We have beautiful new encaustic and acrylic pieces from Charles Ivey in the gallery. Whether he is working in Venetian plaster, encaustic, or acrylics, once the paint is on the board or canvas, Charles “works” the surface through various techniques. This is where his work becomes truly unique. The process that he uses is one of applying layers of paint and then removing certain aspects of the layers in order to finally reveal the finished piece.
We're pulling out never-before-seen vintage Ed Clark images of Jackie Kennedy redecorating the White House! Come see a preview of them this month. Ed Clark's career as a professional photographer spanned a period of 60 years, during which time he became an internationally known photojournalist. Born in Nashville, Mr. Clark dropped out of high school to join the Tennessean as a staff photographer. He had never used a professional camera before, but he was "willing and cheap." In 1936, he became a stringer for LIFE magazine and joined its staff in 1944. It was the picture of Sergeant Alvin York, World War I hero, enlisting for service that caught LIFE's eye, and they ran it for two pages, invited him to Washington, gave him a few assignments and offered him a job. Clark initially turned it down as he did not want to leave Nashville, but he began freelancing regularly for LIFE. He eventually joined LIFE's photographic staff, where he worked for 22 years. During that time, his assignments took him to Beverly Hills, Paris, Moscow, London and Washington D.C.
It's always a treat to get new work from Denise Stewart-Sanabria. A resident of Knoxville, TN, Stewart-Sanabria produces both hyper-realistic “portraits” of everything from produce to subversive jelly donuts, and full-scale, cut-out charcoal on plywood drawings of contemporary people that she uses to create conceptual installations. We'll be showcasing some of her newest paintings in January!
We've got new works from Cassidy Cole in the gallery! In a form of visual experimentation, Cole brings questions to the studio and works them out using colors, lines and textures. Her strokes respond to each other as if sharing in a dialogue, each layer building upon the last to find a solution. She works primarily with paint and unconventional materials, and is known for creating an “organized chaos.”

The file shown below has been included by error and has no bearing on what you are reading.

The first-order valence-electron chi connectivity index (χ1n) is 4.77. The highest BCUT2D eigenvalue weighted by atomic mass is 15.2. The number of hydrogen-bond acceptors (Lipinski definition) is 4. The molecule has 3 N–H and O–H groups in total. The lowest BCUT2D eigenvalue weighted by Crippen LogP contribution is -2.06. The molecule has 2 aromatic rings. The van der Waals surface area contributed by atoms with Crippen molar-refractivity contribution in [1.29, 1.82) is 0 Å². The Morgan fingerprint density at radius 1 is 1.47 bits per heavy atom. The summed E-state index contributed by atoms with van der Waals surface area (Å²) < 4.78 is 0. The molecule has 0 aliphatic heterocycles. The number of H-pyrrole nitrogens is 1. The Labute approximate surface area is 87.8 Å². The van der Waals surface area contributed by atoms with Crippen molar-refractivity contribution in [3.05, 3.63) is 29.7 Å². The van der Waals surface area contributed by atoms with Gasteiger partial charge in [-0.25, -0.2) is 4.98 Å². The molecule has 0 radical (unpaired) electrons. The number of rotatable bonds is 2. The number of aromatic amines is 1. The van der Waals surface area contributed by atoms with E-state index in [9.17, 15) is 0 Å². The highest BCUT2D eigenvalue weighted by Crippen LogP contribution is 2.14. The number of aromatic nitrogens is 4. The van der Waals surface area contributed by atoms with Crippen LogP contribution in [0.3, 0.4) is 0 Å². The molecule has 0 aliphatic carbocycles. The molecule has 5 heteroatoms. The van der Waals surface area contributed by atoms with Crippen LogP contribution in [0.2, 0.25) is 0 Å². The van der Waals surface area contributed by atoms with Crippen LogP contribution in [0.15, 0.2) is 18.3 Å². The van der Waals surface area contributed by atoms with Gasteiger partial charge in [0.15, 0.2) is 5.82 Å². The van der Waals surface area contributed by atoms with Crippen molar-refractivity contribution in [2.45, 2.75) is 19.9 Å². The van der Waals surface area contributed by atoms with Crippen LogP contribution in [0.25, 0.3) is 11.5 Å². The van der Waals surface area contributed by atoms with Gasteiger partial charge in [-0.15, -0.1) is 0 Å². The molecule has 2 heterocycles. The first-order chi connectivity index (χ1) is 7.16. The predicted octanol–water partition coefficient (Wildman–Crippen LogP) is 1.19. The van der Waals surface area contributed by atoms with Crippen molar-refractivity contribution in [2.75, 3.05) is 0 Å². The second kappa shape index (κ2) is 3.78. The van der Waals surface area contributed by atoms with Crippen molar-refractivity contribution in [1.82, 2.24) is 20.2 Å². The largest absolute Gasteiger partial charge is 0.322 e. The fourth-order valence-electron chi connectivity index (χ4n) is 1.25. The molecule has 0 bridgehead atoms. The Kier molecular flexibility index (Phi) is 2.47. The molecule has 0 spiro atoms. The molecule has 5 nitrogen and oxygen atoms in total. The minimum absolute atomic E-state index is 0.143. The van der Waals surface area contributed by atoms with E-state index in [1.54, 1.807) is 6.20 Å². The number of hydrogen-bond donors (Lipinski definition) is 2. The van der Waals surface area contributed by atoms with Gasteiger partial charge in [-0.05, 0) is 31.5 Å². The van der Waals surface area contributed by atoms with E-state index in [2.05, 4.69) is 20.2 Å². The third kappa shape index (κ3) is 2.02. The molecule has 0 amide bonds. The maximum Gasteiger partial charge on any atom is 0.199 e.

In January, we'll be previewing new assemblage works from Marilyn Artus. "I have always used ephemera within my works, (insignificant things that were meant to only be enjoyed or used for a short time then discarded), such as vintage cleared checks, old slides, tickets, measuring tape, S & H Green Stamps, magazine advertising and match book covers to name a few. These things have a lot to say about who we are and how we live. I cut up, then sew these pieces of our history together." Stop in to see these fascinating pieces in person.
We’ve got an exciting 2018 planned for you, and you’ll get a preview of that during Of Things to Come, opening next month at The Arts Company. This includes works from Rocky Horton. These works by Horton are inspired by 17th-century still lifes by Flemish master Jan Brueghel the Elder. “The decision to paint them is taken like a vow to consider the overt, borderline-silly romance of the image as serious and worthwhile.”
Cassidy Cole is an artist living and working in Nashville, TN. Her background in travel, culture and improvisation led her to approach painting as a creative collaboration with life experiences.
In a form of visual experimentation, Cole brings questions to the studio and works them out using colors, lines and textures. Her strokes respond to each other as if sharing in a dialogue, each layer building upon the last to find a solution. She works primarily with paint and unconventional materials.